One of the requirements for a prima facie case of employment discrimination under Title VII's retaliation clause is that the plaintiff must be subjected to an adverse employment action. Davis v. City of Lake Park, Fla., 245 F.3d 1232, 1238 (11th Cir.2001). A requirement for establishing a hostile work environment claim under Title VII is “that the harassment was sufficiently severe or pervasive to alter the terms and conditions of employment and create a discriminatorily abusive working environment.” Walton v. Johnson & Johnson Servs., Inc., 347 F.3d 1272, 1280 (11th Cir.2003).
1Harbuck cannot put forth a prima facie case of discrimination. The actions about which Harbuck complains do not constitute an adverse employment action or a hostile working environment. See
Davis, 245 F.3d at 1238 (stating basic principle that “Title VII is neither a general civility code nor a statute making actionable the ordinary tribulations of the workplace”); Doe v. Dekalb County School Dist., 145 F.3d 1441, 1449 (11th Cir.1998) (observing not every unkind act rises to the level of adverse employment action). Thus, the district court's discovery rulings could not have resulted in substantial harm to her case. See
Iraola, 325 F.3d at 1286.
In addition, Harbuck's discovery allegations on their own are without merit. “We review the district court's rulings on discovery issues for an abuse of discretion.” Wright v. AmSouth Bancorporation, 320 F.3d 1198, 1205 (11th Cir.2003). “District judges are accorded wide discretion in ruling upon discovery motions, and appellate *849 review is accordingly deferential.” Harris v. Chapman, 97 F.3d 499, 506 (11th Cir.1996).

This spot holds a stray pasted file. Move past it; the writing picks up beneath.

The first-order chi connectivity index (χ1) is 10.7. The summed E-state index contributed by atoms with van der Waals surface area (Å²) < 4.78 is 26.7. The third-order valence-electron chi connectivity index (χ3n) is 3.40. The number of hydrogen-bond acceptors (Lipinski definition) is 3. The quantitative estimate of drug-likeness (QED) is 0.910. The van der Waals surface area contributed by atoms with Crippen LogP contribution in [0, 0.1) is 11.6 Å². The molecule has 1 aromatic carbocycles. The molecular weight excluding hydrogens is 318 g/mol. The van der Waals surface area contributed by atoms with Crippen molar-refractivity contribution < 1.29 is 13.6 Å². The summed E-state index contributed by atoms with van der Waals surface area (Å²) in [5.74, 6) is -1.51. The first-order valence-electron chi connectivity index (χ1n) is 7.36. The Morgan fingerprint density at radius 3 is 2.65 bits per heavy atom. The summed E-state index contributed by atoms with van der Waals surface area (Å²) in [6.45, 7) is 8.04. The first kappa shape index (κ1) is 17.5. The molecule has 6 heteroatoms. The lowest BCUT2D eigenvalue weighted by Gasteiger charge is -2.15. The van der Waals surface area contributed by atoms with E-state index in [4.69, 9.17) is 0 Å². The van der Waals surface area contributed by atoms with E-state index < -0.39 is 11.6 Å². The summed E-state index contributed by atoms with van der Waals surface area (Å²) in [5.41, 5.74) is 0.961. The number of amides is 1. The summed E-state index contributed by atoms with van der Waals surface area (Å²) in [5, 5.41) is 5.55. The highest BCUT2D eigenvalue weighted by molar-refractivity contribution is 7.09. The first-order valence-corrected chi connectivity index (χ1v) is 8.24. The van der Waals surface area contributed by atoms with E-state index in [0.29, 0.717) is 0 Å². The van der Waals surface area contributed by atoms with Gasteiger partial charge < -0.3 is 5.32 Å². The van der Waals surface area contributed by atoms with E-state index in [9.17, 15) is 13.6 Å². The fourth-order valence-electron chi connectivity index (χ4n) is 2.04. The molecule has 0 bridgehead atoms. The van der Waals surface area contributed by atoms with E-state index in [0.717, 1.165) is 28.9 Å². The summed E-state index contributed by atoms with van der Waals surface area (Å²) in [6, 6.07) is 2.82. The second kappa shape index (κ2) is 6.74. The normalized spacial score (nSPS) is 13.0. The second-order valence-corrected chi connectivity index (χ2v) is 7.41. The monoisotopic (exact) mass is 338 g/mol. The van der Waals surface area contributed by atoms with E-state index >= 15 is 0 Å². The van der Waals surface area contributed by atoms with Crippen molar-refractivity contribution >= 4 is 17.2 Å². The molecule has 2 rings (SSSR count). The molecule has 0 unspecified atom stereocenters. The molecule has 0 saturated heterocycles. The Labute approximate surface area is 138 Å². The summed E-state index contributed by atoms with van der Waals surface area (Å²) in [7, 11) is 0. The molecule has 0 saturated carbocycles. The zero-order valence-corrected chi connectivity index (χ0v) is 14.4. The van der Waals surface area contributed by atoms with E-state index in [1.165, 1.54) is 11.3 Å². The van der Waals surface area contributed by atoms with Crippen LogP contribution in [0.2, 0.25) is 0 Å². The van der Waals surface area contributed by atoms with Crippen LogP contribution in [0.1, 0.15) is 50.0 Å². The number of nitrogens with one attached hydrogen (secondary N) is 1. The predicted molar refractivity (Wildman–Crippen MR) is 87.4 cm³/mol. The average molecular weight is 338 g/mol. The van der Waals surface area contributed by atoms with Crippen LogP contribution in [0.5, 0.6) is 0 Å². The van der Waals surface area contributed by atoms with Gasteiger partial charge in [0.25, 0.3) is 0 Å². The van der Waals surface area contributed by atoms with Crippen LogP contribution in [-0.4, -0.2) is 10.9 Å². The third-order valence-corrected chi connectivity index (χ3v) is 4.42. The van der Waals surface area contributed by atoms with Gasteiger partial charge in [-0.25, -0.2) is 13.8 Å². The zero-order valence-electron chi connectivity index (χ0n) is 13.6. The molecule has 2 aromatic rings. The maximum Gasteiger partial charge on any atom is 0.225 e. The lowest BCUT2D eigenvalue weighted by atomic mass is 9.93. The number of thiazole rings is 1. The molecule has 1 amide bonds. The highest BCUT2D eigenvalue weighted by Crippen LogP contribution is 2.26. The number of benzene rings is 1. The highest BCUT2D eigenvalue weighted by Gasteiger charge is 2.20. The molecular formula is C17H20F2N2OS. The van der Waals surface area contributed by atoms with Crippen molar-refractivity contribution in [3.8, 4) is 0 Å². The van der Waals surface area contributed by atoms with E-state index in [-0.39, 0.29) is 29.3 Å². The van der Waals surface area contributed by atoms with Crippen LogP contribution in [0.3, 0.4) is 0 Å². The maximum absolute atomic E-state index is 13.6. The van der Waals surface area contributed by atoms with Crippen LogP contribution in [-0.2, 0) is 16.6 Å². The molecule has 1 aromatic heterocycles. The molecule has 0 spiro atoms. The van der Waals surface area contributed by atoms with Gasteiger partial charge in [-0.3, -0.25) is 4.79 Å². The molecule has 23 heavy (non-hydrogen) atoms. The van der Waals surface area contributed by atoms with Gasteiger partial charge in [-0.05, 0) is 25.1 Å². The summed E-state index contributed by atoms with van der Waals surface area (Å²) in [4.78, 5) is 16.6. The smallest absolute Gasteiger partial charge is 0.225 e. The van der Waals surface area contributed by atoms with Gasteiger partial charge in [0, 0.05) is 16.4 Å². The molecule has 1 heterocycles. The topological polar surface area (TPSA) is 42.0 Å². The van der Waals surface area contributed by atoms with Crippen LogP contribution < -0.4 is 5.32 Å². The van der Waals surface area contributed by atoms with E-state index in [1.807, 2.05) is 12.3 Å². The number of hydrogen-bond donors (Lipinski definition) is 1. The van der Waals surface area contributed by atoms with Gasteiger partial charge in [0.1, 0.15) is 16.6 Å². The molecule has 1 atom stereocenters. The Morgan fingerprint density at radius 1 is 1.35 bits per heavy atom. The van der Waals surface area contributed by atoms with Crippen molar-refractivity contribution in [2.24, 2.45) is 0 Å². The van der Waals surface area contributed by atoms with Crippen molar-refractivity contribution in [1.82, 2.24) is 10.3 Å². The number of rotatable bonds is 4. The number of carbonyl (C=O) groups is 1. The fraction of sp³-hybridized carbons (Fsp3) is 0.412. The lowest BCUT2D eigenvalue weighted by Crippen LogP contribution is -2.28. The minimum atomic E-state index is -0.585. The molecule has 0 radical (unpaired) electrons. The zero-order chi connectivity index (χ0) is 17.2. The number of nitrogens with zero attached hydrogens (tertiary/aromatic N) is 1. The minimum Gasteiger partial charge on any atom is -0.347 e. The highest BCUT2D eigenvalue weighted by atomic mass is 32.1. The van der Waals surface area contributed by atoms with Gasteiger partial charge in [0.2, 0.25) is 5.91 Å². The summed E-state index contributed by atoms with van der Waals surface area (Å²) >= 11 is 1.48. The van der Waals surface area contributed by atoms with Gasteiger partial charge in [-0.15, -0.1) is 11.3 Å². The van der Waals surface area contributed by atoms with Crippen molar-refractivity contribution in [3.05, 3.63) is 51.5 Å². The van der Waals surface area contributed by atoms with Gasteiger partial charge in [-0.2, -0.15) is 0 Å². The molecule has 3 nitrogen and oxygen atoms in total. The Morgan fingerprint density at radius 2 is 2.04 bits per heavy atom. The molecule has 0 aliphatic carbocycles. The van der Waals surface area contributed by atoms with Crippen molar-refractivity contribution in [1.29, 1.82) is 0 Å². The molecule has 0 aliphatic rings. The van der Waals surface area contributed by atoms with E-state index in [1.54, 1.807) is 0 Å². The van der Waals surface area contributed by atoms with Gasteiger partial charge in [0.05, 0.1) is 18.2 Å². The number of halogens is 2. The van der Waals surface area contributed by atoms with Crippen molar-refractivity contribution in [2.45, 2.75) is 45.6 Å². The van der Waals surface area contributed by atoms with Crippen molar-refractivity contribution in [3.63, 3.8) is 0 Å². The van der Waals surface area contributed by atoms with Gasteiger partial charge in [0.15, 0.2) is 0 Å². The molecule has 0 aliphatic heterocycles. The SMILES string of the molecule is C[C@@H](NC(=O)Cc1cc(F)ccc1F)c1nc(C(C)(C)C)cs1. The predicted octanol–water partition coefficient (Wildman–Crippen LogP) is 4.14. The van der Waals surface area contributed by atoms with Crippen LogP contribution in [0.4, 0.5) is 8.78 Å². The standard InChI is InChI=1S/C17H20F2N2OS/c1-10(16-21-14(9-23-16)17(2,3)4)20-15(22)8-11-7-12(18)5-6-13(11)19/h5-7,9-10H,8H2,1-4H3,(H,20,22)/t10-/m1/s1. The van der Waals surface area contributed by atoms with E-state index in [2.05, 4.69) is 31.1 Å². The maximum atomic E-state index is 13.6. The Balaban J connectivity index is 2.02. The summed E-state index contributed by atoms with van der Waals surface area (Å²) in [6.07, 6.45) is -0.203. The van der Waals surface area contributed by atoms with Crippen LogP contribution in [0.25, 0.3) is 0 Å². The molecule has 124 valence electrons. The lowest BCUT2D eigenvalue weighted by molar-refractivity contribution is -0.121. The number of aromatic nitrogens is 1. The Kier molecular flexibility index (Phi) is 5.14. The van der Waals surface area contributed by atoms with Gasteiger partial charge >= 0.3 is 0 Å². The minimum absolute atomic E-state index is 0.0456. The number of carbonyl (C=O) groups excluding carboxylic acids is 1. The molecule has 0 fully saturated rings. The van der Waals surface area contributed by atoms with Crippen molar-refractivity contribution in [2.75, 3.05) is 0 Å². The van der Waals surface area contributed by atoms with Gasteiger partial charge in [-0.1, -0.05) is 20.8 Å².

2First, Harbuck asserts “[w]hen the [district court] allowed its own personnel to evaluate the computer data without the presence of either counsel and without the benefit of examination of the witnesses, the [district court] prejudiced the entire case. The [district court] could have appointed a neutral person to evaluate the data, and subjected that neutral person to cross examination as to the person's methodology and retrieval methods.” Harbuck has failed to cite any authority to support the assertion the district court could not review the data. The district court is
a neutral party in the case. Harbuck does not claim the district court had any improper agenda in having its personnel evaluate the data. We conclude this contention is without merit, and the district court did not abuse its discretion in having its personnel evaluate the data.
**3 Next, Harbuck asserts the Air Force's electronic discovery was not fully produced. We agree with the district court that there is no reason to believe the Air Force was hiding any information or otherwise attempting to harass Harbuck in the discovery process. In turn, Harbuck's argument regarding an adverse inference also fails.
Even if Harbuck's discovery allegations were true, she could not make out a prima facie case of retaliation or hostile work environment. In addition, we conclude her discovery allegations are without merit.
In her initial brief, Harbuck claims this is a employment discrimination case based on retaliation, and does not mention her ADEA or other tort causes of action. Thus, she has abandoned any argument related to the ADEA or other torts. See
Greenbriar Village L.L.C. v. Mountain Brook, 345 F.3d 1258, 1262 n. 2 (11th Cir.2003).
End of Document.